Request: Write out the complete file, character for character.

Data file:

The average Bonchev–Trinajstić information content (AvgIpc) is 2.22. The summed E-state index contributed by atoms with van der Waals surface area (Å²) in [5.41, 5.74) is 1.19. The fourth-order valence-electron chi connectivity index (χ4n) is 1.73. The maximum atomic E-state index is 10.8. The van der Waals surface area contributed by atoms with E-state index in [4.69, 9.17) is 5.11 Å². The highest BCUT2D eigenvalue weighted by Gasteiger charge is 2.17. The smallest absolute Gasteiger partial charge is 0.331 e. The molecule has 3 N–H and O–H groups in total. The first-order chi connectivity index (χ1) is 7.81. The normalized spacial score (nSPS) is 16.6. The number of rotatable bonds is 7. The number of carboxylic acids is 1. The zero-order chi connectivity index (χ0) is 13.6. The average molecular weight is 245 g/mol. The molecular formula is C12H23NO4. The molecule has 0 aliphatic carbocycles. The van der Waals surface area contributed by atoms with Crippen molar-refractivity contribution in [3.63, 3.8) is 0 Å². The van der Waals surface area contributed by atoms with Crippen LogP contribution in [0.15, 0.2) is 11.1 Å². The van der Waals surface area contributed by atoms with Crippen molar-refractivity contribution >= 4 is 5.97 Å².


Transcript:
The average Bonchev–Trinajstić information content (AvgIpc) is 2.22. The summed E-state index contributed by atoms with van der Waals surface area (Å²) in [5.41, 5.74) is 1.19. The fourth-order valence-electron chi connectivity index (χ4n) is 1.73. The maximum atomic E-state index is 10.8. The van der Waals surface area contributed by atoms with E-state index in [4.69, 9.17) is 5.11 Å². The highest BCUT2D eigenvalue weighted by Gasteiger charge is 2.17. The smallest absolute Gasteiger partial charge is 0.331 e. The molecule has 3 N–H and O–H groups in total. The first-order chi connectivity index (χ1) is 7.81. The normalized spacial score (nSPS) is 16.6. The number of rotatable bonds is 7. The number of carboxylic acids is 1. The zero-order chi connectivity index (χ0) is 13.6. The average molecular weight is 245 g/mol. The molecular formula is C12H23NO4. The molecule has 0 aliphatic carbocycles. The van der Waals surface area contributed by atoms with Crippen molar-refractivity contribution in [3.63, 3.8) is 0 Å². The van der Waals surface area contributed by atoms with Crippen LogP contribution in [0.15, 0.2) is 11.1 Å². The van der Waals surface area contributed by atoms with Crippen molar-refractivity contribution >= 4 is 5.97 Å².